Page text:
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My Droid Bionic has an option on the Display Settings page "In-Pocket detection: locks your device automatically when inserted in pocket"

How does the phone sense that it's in your pocket? I'm speculating maybe a combination of proximity and light sensors?

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I think you've answered the question :P –  Matthew Read Nov 4 '11 at 15:50
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@MatthewRead - thanks; was hoping to find a source of some sort. A google search finds a lot of speculation (including one that states the phone must also be in portrait mode and vertical) and a lot of complaints that it's not reliable. –  TomG Nov 5 '11 at 0:28

4 Answers 4

There is an infrared/red-light sensor near your camera that detects whether the phone is in a pocket or bag. Online consensus is that depending on your phone manufacturer, there are varying degrees of success to how well it works.

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I looked through the Play Store where i found PocketSensor which says in its description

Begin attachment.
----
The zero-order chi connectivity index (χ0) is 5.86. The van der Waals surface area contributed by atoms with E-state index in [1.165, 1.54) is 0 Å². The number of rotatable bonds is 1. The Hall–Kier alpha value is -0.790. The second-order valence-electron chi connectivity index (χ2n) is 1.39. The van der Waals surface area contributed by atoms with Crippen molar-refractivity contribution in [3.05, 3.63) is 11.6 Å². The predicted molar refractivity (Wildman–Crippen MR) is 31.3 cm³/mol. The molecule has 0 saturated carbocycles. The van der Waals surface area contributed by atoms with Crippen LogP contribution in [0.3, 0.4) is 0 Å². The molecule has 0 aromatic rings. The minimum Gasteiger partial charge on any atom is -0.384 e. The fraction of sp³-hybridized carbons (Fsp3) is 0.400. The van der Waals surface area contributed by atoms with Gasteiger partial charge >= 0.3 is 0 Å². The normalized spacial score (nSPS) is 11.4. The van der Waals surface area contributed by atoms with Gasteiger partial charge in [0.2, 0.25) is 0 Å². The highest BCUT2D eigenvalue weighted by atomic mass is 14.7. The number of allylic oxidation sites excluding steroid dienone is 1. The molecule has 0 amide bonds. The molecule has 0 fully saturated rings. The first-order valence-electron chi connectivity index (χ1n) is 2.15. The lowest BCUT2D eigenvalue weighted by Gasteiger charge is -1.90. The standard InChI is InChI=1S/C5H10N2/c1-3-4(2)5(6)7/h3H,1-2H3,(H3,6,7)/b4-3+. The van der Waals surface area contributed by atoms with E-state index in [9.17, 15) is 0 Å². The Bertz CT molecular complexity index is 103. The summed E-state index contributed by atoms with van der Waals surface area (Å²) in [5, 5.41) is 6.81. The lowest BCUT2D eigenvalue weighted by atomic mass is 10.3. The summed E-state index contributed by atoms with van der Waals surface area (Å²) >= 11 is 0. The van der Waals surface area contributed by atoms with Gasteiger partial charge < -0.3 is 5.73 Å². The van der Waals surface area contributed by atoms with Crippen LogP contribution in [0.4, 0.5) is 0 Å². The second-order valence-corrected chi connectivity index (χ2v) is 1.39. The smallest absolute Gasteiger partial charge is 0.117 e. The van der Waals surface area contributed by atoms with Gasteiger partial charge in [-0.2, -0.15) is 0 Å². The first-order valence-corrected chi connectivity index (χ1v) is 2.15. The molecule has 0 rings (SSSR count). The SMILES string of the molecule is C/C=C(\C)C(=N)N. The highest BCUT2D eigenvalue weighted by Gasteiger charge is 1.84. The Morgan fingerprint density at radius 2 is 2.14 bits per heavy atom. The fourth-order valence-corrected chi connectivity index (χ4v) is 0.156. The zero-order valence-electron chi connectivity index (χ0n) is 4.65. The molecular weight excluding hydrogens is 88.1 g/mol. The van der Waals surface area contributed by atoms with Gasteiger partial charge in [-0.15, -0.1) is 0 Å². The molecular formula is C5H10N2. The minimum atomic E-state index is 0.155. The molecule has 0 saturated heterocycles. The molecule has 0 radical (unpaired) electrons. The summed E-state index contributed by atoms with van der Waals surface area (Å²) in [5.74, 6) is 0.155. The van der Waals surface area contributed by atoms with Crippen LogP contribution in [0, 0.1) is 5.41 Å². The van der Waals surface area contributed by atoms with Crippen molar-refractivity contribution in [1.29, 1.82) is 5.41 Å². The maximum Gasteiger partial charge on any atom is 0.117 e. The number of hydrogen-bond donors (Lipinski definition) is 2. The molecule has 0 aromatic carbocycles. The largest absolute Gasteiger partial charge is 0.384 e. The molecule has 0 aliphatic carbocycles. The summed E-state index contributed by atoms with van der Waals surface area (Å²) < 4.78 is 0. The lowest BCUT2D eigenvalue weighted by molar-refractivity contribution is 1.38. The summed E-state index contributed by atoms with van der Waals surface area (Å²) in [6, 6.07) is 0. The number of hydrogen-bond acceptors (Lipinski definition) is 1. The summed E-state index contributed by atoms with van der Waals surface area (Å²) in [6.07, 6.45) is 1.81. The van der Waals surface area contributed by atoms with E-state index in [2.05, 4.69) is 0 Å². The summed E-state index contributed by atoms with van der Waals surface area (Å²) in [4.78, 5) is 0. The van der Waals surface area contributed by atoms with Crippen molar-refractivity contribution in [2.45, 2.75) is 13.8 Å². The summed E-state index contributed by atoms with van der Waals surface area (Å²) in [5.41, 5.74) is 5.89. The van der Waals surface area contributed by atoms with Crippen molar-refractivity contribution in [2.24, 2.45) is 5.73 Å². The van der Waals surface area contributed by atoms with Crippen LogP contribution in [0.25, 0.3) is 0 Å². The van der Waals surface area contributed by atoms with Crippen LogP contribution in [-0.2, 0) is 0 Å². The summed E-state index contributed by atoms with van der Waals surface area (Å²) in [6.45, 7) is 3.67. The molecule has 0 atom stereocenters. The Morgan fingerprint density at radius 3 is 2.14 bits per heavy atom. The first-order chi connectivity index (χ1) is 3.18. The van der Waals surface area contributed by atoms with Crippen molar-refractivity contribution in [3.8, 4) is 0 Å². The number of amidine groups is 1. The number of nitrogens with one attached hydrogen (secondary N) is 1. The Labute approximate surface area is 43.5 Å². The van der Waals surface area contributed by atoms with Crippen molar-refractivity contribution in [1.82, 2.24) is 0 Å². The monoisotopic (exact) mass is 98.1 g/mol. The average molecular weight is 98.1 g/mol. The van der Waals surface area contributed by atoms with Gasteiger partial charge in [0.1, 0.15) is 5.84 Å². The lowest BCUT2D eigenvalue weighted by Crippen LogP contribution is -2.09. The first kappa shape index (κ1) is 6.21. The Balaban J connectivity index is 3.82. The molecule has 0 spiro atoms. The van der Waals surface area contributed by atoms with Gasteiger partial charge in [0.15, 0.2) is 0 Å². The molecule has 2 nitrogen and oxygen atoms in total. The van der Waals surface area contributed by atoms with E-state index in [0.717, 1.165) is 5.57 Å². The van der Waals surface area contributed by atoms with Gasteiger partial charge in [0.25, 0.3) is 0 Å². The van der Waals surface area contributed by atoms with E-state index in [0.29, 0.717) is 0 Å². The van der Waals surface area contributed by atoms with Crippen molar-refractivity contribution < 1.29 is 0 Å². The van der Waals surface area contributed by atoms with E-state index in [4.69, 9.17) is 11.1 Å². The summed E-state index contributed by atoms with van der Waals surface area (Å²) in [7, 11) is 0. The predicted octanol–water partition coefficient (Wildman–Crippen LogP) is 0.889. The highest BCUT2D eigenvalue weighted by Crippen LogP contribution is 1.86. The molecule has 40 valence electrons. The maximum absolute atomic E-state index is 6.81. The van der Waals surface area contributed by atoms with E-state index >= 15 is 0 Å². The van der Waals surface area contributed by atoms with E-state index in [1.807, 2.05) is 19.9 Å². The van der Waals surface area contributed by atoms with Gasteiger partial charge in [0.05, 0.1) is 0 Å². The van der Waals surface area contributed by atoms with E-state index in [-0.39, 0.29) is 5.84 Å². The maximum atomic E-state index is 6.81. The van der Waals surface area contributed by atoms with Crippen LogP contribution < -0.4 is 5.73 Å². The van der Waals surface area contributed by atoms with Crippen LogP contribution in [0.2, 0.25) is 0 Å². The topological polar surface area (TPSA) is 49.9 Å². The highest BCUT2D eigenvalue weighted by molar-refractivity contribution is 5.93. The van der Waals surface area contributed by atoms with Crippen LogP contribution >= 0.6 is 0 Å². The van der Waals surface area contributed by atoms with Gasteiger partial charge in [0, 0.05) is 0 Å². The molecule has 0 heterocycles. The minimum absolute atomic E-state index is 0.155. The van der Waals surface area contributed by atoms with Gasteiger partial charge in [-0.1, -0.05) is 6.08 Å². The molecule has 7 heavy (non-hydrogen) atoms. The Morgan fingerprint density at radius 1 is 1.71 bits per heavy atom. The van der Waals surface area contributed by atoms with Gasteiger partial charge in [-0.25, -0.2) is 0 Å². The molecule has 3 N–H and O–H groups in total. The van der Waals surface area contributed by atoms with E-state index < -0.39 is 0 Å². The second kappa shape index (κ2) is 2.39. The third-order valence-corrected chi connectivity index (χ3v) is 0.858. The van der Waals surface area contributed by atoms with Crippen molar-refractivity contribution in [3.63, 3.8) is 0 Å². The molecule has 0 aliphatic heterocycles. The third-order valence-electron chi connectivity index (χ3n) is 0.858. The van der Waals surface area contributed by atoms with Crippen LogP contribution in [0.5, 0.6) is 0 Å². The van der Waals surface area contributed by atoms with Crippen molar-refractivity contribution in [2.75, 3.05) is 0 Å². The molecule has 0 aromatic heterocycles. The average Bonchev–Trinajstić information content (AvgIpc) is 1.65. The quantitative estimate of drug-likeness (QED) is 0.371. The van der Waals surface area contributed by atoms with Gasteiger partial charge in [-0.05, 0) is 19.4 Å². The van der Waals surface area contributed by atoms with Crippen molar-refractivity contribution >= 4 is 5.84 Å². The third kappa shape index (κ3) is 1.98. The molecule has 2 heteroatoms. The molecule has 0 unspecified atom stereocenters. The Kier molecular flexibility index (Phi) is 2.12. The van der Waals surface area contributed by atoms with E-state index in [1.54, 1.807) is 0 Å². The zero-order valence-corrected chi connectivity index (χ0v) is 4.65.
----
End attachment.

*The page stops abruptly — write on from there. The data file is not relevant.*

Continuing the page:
PocketSensor uses your phone's built-in proximity sensor to automatically lock the phone when it is put in a pocket.

Example: If you want the sensor to trigger only when the device is being held straight upright (for front pockets) or pointing downwards (for pants pockets), select the "Disable in Landscape" options including all of its three suboptions.

so i guess it is definetly possible to use a combination of:

The orientation sensor lets you monitor the position of a device relative to the earth's frame of reference (specifically, magnetic north).

and

The proximity sensor lets you determine how far away an object is from a device.

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I only can speculate about the answer how the Droid Bionic actually implements this "in-pocket detection". Most Androids that have a light sensor, (which sometimes acts also simple proximity sensor) use this as sign that you either doing a call without a headset or that you have put your device into the pocket.

It is also imaginable that Android uses the information from the 3-axis accelerometer and/or the 3-axis gyroscope to detect in-pocket situations. But I don't think that this is actually done, because these sensors use quite a amount of power when in use.

For an example datasheet of an Android Light/Proxmity Sensor, see the SFH 7743 from the Motorola Droid. It detects IR-light around 900nm. It seems that some Androids have separated light and proximity sensors, while others abuse the light-sensor as simple proximity sensor (e.g. Samsung Galaxy S).

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